Your body tells you to drink when it is time to replenish fluid loss. In fact, studies show the amount of water you typically drink to satisfy thirst matches your deficit in body fluids. Your thirst sensation actually works like a highly accurate water meter. Except in a new study, researchers found this mechanism doesn’t work when you drink sugary water. I’ll explain more about the importance of that finding in a moment. But first, let’s back up.
Hydration doesn’t get much attention from mainstream science. Mainly because the mainstream still doesn’t understand two key features. First, they don’t understand how cells must make their own water for cellular hydration. Second, they don’t understand, how the thirst sensation’s “mechanism of action” really works. In other words, they don’t understand how your thirst sensation works to regulate hydration.
Similarly, mainstream medicine rejects “complementary/alternative” approaches — such as acupuncture — because they don’t understand their mechanisms of action. Even when there’s clear evidence that any natural approach does work, they still reject it because they don’t know how it works.
If we apply the same rationale to hydration, it means doctors shouldn’t recommend drinking water when you feel thirsty because they don’t understand the mechanism of action of thirst! That argument might be hard to swallow — but it uses their same logic.
Your body knows when to stop drinking water
In the new study, researchers used magnetic resonance imaging (MRI) to investigate whether the body inhibits swallowing when you drink more than needed to restore fluid balance.
The researchers observed activity in several areas of the brain: the motor cortex, prefrontal cortices, posterior parietal cortices, striatum, and thalamus. Ratings of swallowing effort correlated to activity in the right prefrontal cortex and vital regions in the brainstem.
They recorded brain responses in these areas at two points. First, when the participants prepared to swallow when they were thirsty. Second, after the participants had drunk enough relative to thirst.
They found participants showed a three-fold increase in the effort to swallow after having drunk sufficient fluids. Overall, the researchers found that the body inhibited the swallow reflex, making it harder to swallow, once the participants had enough water to drink. This effect appears important in regulating overall fluid intake. In other words, it helps make sure you don’t take in more water than your body needs.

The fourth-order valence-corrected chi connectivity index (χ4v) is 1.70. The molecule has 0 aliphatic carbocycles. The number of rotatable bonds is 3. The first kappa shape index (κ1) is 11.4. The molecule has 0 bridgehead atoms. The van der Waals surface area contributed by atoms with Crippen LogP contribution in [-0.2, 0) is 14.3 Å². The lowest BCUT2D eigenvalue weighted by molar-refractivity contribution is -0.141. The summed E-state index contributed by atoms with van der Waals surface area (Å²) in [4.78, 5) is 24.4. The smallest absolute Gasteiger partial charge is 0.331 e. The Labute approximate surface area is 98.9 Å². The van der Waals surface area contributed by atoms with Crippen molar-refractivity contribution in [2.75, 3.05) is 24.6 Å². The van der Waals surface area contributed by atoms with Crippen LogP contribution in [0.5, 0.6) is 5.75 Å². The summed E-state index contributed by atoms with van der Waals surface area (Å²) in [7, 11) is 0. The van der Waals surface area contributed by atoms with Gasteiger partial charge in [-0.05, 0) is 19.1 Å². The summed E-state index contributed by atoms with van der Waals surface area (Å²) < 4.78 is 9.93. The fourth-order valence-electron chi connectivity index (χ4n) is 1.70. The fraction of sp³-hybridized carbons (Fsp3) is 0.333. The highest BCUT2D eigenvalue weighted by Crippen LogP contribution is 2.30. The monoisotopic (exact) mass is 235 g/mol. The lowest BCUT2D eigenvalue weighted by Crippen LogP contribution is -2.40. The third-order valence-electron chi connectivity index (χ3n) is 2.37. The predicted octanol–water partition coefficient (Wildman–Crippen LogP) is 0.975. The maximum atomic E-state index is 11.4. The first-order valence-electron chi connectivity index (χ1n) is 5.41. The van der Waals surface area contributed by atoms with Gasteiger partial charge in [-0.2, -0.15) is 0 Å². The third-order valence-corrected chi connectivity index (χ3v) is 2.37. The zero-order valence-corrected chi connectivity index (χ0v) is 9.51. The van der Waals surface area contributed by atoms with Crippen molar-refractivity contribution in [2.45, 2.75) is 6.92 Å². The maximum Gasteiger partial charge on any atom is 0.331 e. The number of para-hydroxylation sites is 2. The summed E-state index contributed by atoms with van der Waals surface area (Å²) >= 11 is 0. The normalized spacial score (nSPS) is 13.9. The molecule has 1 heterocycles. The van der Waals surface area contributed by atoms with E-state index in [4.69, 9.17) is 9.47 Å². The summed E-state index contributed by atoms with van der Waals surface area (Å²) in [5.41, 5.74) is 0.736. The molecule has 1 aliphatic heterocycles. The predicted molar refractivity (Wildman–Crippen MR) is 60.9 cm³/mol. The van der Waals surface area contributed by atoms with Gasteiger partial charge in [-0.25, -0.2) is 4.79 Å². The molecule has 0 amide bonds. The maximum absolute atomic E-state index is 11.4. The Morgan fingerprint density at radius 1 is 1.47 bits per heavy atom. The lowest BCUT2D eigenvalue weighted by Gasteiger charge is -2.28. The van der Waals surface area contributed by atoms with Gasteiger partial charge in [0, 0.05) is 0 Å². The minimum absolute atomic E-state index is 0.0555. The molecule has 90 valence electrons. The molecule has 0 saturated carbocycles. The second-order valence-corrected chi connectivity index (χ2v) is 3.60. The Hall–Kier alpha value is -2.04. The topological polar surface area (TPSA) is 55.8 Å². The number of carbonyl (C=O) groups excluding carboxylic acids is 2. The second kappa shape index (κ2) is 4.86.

Sugary beverages “turn off” body’s natural thirst mechanism
In the next phase of the study, researchers added sucrose (cane sugar, or table sugar) to water, and retested the participants. Amazingly, when participants drank eight-percent sugar water, there was a minimal difference in swallowing effort before or after drinking enough. In other words, the body didn’t inhibit the swallowing reflex after drinking sufficient fluid for hydration. In effect, drinking sugar water seemed to “turn off” the body’s natural thirst-regulation mechanism.
Of course, drinking sugary beverages doesn’t actually satisfy thirst or hydrate your cells. In fact, the sugars dehydrate the body.
But apparently, the sugar can fool the mechanism that controls thirst. That way, you keep drinking more of these unhealthy sugary beverages. In addition, you never become properly hydrated, but you never know it! (How convenient for the soda companies.)
Still think so-called “sports beverages” full of sugar are a good idea for hydration?
Besides throwing off your normal thirst and hydration regulation, sugary beverages (like typical “soft drink” and “sports” beverages) are full of empty calories.
Consuming beverages with artificial sweeteners, instead of sugars, is not the answer either, as I explained last time.
Hydration is important year-round, but it becomes more noticeable as the weather warms up. To stay hydrated at the cellular level, I recommend drinking a cold or hot infusion made with natural constituents like aspal (red bush or rooibos). And when you’ve had enough fluids for proper hydration, your body will know to inhibit your swallowing reflex.
“Overdrinking, swallowing inhibition, and regional brain responses prior to swallowing,” Proc. Natl. Sci. USA, 2016, Oct 25; 113(43): 12274-12279